he first fastball special, although it was a vertical one! I'm pretty sure it was the first time the name "Logan" was used with Wolverine. I loved how Claremont just kept feeding the readers little bits of info, issue after issue. This is how you write a team book! Back to the story -Banshee is freed, Nightcrawler makes it to the top of the castle, and we have a splendid free for all going. But when Banshee knocks Tom over the castle wall and into the sea far below, Juggernaut freaks out and jumps over the castle wall to try to save his friend. As the raging sea swallows them both, it appears that things will get back to normal -whatever that is for the X-Men! However, the last panel shows that all of these events are being watched by a mystery figure, one who promises to bring the X-Men's "oldest, deadliest foe" back into the picture. Can you say...Magneto?!

Saturday, September 25, 2010

Resource List!

Doug: Happy weekend, everyone! Today I thought I'd just post a list of some of the resources I use for the work Karen and I do around here. In the comments section, feel free to add "good stuff" that you use or would recommend. What I won't list here are the many fantastic blogs that are out there -- these will mainly be database-type sites for comics knowledge and/or images.

This is a nice site -- by no means comprehensive. But the images are generally good (NOTE: This page was updated June 8 2020; the name of the site back in 2010 was Comic Book Covers).


I use the Comic Book Database most often when posting covers and for creator information. It's also handy to use when wondering if and where certain stories are reprinted. The creator biographies are nice, and I really love the chronological listing of character appearances or creator works. I've also used the site for the covers/corner boxes posts when looking for what was published in a given month/year (NOTE: As of early 2020, the Comic Book Database ceased to exist... and that created quite a conundrum around here in terms of reloading cover images that had been hosted by their site).

Cover Browser
is a great site -- this is one I use most often just recreationally, as they display up to 50 covers on a page. This site is pretty comprehensive, altho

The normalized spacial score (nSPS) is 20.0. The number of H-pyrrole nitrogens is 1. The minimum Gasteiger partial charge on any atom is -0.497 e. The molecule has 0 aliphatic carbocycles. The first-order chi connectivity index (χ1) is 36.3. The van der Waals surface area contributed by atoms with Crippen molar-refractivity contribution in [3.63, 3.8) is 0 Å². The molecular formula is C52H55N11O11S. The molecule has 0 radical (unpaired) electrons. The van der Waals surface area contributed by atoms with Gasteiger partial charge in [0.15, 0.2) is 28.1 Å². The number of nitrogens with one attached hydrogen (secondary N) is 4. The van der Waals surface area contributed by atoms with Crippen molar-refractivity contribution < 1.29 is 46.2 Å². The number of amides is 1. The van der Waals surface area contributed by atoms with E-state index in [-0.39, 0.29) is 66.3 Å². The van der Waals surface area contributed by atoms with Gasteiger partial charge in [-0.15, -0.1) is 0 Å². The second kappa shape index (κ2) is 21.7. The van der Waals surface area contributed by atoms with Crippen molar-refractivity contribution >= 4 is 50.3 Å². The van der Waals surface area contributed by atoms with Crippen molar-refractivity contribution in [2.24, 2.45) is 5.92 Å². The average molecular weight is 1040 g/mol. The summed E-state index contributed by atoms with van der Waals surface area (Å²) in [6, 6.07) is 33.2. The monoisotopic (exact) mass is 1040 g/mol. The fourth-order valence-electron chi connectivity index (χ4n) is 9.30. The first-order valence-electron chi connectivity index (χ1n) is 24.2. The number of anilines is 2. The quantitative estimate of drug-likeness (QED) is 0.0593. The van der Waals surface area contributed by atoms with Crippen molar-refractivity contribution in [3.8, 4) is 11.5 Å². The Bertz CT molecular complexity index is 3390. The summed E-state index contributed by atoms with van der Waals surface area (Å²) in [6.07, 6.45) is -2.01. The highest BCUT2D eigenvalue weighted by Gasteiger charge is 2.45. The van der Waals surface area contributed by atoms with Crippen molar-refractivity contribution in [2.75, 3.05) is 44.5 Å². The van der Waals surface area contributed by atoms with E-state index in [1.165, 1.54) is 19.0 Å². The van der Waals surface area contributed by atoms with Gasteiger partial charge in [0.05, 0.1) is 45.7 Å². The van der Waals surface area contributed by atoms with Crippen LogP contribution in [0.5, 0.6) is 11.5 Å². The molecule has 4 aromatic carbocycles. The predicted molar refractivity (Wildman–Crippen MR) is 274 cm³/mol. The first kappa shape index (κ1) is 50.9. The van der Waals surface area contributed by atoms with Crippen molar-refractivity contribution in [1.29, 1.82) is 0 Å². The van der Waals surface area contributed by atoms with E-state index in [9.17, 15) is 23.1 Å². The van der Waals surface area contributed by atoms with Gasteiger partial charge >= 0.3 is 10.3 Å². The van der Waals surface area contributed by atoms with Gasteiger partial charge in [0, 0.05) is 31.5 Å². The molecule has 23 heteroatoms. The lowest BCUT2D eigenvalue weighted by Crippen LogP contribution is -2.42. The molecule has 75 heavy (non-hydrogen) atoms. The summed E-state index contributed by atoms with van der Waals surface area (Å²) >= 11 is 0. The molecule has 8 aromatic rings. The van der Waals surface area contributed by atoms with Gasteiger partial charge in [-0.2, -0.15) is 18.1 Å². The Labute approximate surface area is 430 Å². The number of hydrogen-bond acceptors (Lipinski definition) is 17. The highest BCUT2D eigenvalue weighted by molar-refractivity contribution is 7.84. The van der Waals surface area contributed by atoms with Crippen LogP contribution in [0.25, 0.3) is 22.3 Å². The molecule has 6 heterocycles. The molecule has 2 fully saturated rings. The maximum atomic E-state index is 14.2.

ugh I suppose they are lacking a series here and there. There isn't a lot of additional information -- even cover art credits are pretty rare. Another small drawback is that some of their scans are of CGC-graded books -- that really clouds the cover image and is a distraction. But overall, I'd highly recommend a tour of this site!
I'll admit to not having used the DC Comics Database, nor the Marvel Comics Database very much, but from what I have seen, both look useful

Maybe the granddaddy of them all, the Grand Comics Database. While I prefer the format of the Comic Book Database, I do use the GCD for cross-referencing. There have been times when I've questioned a creator credit on the CBDB and felt better about the information I found on the GCD. It's for the most part user-friendly, but in my opinion not as much as is the CBDB. Additionally, the CBDB allows linking from their images, while the GCD does not.

I really like the Marvel Masterworks Resource Page. It's wonderful in that it tells consumers where to not only find high end reprints, but also contains listings of Essentials and trade paperbacks. There is some commentary, and numerous links. Perhaps the best part of the site is its inclusion of similar material (Archives, Showcase Presents) from the Distinguished Competition.

Lastly, I'd like to express my love for
Treasury Comics! If this site isn't a love-in for a big slice of your childhood, then you didn't grow up in the Bronze Age! One of the best features are the front and back cover reproductions (NOTE: When this post originally ran, Treasury Comics had a .com address; they have since moved over to Facebook).

Friday, September 24, 2010

Chris Evans as Steve Rogers